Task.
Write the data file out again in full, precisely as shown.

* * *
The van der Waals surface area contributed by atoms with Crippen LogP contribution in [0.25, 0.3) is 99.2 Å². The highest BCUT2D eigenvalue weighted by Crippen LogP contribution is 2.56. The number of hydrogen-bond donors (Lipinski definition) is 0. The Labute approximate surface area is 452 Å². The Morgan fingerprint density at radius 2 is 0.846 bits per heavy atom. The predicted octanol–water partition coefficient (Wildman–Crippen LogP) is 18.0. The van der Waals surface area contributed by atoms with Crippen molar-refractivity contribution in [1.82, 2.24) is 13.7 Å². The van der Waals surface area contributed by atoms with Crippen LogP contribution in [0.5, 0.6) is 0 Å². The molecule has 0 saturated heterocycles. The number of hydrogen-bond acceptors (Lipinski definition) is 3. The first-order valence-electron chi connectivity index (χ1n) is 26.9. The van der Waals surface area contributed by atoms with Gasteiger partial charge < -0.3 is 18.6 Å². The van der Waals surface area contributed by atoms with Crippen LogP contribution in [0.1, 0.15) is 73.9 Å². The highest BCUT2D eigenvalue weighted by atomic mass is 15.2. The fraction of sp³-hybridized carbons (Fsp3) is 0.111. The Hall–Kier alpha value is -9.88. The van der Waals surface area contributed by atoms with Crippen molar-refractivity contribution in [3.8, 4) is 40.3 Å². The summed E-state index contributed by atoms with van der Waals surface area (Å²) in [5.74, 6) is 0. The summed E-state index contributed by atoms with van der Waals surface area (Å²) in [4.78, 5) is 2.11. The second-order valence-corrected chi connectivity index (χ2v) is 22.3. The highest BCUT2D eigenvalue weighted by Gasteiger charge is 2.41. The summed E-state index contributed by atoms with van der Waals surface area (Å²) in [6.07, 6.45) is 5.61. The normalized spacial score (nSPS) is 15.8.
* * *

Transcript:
The van der Waals surface area contributed by atoms with Crippen LogP contribution in [0.25, 0.3) is 99.2 Å². The highest BCUT2D eigenvalue weighted by Crippen LogP contribution is 2.56. The number of hydrogen-bond donors (Lipinski definition) is 0. The Labute approximate surface area is 452 Å². The Morgan fingerprint density at radius 2 is 0.846 bits per heavy atom. The predicted octanol–water partition coefficient (Wildman–Crippen LogP) is 18.0. The van der Waals surface area contributed by atoms with Crippen molar-refractivity contribution in [1.82, 2.24) is 13.7 Å². The van der Waals surface area contributed by atoms with Crippen LogP contribution in [0.5, 0.6) is 0 Å². The molecule has 0 saturated heterocycles. The number of hydrogen-bond acceptors (Lipinski definition) is 3. The first-order valence-electron chi connectivity index (χ1n) is 26.9. The van der Waals surface area contributed by atoms with Gasteiger partial charge < -0.3 is 18.6 Å². The van der Waals surface area contributed by atoms with Crippen LogP contribution in [0.1, 0.15) is 73.9 Å². The highest BCUT2D eigenvalue weighted by atomic mass is 15.2. The fraction of sp³-hybridized carbons (Fsp3) is 0.111. The Hall–Kier alpha value is -9.88. The van der Waals surface area contributed by atoms with Crippen molar-refractivity contribution in [3.8, 4) is 40.3 Å². The summed E-state index contributed by atoms with van der Waals surface area (Å²) in [5.74, 6) is 0. The summed E-state index contributed by atoms with van der Waals surface area (Å²) in [4.78, 5) is 2.11. The second-order valence-corrected chi connectivity index (χ2v) is 22.3. The highest BCUT2D eigenvalue weighted by Gasteiger charge is 2.41. The summed E-state index contributed by atoms with van der Waals surface area (Å²) in [6.07, 6.45) is 5.61. The normalized spacial score (nSPS) is 15.8.